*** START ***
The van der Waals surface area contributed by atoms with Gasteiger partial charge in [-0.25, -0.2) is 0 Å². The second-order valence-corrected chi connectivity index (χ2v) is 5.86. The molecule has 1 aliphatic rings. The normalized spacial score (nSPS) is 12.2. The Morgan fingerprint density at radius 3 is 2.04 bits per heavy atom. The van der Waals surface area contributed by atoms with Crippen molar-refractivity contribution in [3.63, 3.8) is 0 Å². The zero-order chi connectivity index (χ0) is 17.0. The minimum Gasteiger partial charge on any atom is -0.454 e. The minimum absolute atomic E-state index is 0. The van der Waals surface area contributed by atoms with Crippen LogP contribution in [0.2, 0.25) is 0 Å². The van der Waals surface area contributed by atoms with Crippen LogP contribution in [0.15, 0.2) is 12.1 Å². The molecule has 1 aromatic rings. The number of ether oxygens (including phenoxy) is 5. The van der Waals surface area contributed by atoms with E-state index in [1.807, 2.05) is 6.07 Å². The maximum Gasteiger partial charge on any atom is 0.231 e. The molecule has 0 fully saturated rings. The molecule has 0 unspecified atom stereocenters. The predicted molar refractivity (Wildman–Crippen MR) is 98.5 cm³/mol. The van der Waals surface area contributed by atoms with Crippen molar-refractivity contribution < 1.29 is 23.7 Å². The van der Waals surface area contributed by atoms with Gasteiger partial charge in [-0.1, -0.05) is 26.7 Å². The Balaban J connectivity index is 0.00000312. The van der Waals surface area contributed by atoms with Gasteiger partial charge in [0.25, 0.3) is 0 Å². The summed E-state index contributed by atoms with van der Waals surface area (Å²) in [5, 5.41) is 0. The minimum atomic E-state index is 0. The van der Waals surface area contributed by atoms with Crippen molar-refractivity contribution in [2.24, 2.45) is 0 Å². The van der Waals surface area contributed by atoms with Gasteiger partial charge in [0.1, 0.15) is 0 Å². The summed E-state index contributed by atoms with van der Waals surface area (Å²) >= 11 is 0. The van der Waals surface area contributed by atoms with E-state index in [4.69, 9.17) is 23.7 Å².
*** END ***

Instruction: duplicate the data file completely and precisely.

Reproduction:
The van der Waals surface area contributed by atoms with Gasteiger partial charge in [-0.25, -0.2) is 0 Å². The second-order valence-corrected chi connectivity index (χ2v) is 5.86. The molecule has 1 aliphatic rings. The normalized spacial score (nSPS) is 12.2. The Morgan fingerprint density at radius 3 is 2.04 bits per heavy atom. The van der Waals surface area contributed by atoms with Crippen molar-refractivity contribution in [3.63, 3.8) is 0 Å². The zero-order chi connectivity index (χ0) is 17.0. The minimum Gasteiger partial charge on any atom is -0.454 e. The minimum absolute atomic E-state index is 0. The van der Waals surface area contributed by atoms with Crippen LogP contribution in [0.2, 0.25) is 0 Å². The van der Waals surface area contributed by atoms with Crippen LogP contribution in [0.15, 0.2) is 12.1 Å². The molecule has 1 aromatic rings. The number of ether oxygens (including phenoxy) is 5. The van der Waals surface area contributed by atoms with E-state index in [1.807, 2.05) is 6.07 Å². The maximum Gasteiger partial charge on any atom is 0.231 e. The molecule has 0 fully saturated rings. The molecule has 0 unspecified atom stereocenters. The predicted molar refractivity (Wildman–Crippen MR) is 98.5 cm³/mol. The van der Waals surface area contributed by atoms with Crippen molar-refractivity contribution < 1.29 is 23.7 Å². The van der Waals surface area contributed by atoms with Gasteiger partial charge in [-0.1, -0.05) is 26.7 Å². The Balaban J connectivity index is 0.00000312. The van der Waals surface area contributed by atoms with Gasteiger partial charge in [0.25, 0.3) is 0 Å². The summed E-state index contributed by atoms with van der Waals surface area (Å²) in [5, 5.41) is 0. The minimum atomic E-state index is 0. The van der Waals surface area contributed by atoms with Crippen molar-refractivity contribution in [2.24, 2.45) is 0 Å². The van der Waals surface area contributed by atoms with Gasteiger partial charge in [0.1, 0.15) is 0 Å². The summed E-state index contributed by atoms with van der Waals surface area (Å²) >= 11 is 0. The van der Waals surface area contributed by atoms with E-state index in [4.69, 9.17) is 23.7 Å².